Alt-Text & Ambiguity: A Poetic Approach to Image Description by Alex Haagaard and Liz Jackson
The experience of viewing a work of art is deeply personal. It can make you feel, make you think, make you remember. You may become transported by what the image depicts, or you may become engrossed in the minute details of how colour has been layered, blended or scraped away. A work of art mediates a kind of internal conversation between the artist and each person who experiences the work, and so the experience of viewing an artwork differs for everyone.
Image descriptions are one kind of access support that can make works of art more accessible to people who are blind, have low vision, or have other difficulties perceiving or processing visual information. Creating an effective artistic image description means finding a balance between providing enough information for a reader to understand the work of art and leaving enough ambiguity to allow the reader space for reflection and interpretation. This is the reason we favour a poetic approach to artistic image description.
Much like looking at a work of art, ambiguity is often an important part of reading a poem. Words and phrases have multiple meanings that shift according to the context of the reader, and which are influenced by the structure of the work itself. These shifting meanings can evoke sensory and emotional impressions, as well as philosophical, historical, and political ideas.
Last year, we had the opportunity to create image descriptions for North York Arts’ Northbound Exhibition Program of emerging artists in the GTA. Working directly with these talented artists to produce descriptions that reflected how they wanted audiences to experience their work was more challenging than we had initially anticipated, and gave us insights into the many factors that go into crafting an effective artistic image description.
Below, we have created image descriptions for three classic (and very different) works of Canadian art, and broken them down to give some rough guidelines for creating your own image descriptions.
Note: Image description is the general term for a textual translation of an image. The image and its description may be analog or digital, and the latter may be parsed by a screen reader or printed in large-text and braille. Alt-text is a way of providing digital image descriptions – it refers to a specific field in the HTML code of an image element on a web page. Whatever is entered into this field is not usually visible on the page itself, but it can be recognized and read aloud by screen readers.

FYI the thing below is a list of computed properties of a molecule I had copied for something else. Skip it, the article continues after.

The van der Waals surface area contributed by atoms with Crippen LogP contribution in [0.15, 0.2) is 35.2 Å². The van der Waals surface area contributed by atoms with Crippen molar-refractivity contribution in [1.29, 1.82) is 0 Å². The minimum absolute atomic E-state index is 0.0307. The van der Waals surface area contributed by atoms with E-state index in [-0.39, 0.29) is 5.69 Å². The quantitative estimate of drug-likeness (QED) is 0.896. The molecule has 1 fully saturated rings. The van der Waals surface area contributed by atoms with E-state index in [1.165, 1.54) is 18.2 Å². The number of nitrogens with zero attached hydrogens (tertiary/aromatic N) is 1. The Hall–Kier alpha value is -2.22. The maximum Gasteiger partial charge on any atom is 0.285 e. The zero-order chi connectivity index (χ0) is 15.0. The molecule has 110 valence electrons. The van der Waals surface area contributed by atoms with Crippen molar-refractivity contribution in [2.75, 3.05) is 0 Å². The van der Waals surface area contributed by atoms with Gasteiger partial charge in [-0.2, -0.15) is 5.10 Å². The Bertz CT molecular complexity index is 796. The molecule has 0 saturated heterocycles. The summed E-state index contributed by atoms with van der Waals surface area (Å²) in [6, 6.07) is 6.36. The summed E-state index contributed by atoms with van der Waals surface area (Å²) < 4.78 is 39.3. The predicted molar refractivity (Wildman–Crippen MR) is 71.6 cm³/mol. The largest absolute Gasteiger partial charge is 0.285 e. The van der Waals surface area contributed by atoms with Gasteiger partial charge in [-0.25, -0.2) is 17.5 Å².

General Idea created these two installations, which are typically displayed together, as a representation of the experience of taking azidothymidine (AZT), the first drug approved in the United States to treat HIV. This description emphasizes the mechanical sterility and repetition of the work, which in turn reflect the rigid structure that the AZT regimen imposed on the members of General Idea. The first line of the description provides necessary objective information that the objects we are looking at are pills and that there are many of them. Alex uses the structure of the first line to establish a sense of rhythmic monotony. Instead of directly describing how the pills line the walls of a narrow room, Alex alludes to their symbolic function in which they serve as a kind of time-keeping device, marking out the rest of one’s existence in precise increments, and as a restraint, defining the terms of that existence. They allude to the five oversized pills that comprise One Day of AZT in similarly metaphorical terms as symbols of how a medication regimen looms large within a consciousness, becoming something of which you are always at least a little bit aware, and which serves as a constant reminder of the precariousness of your existence.
Image descriptions that use figurative language can communicate elements and impressions of a visual artwork indirectly, which can help preserve a sense of curiosity, uncertainty, and exploration for readers.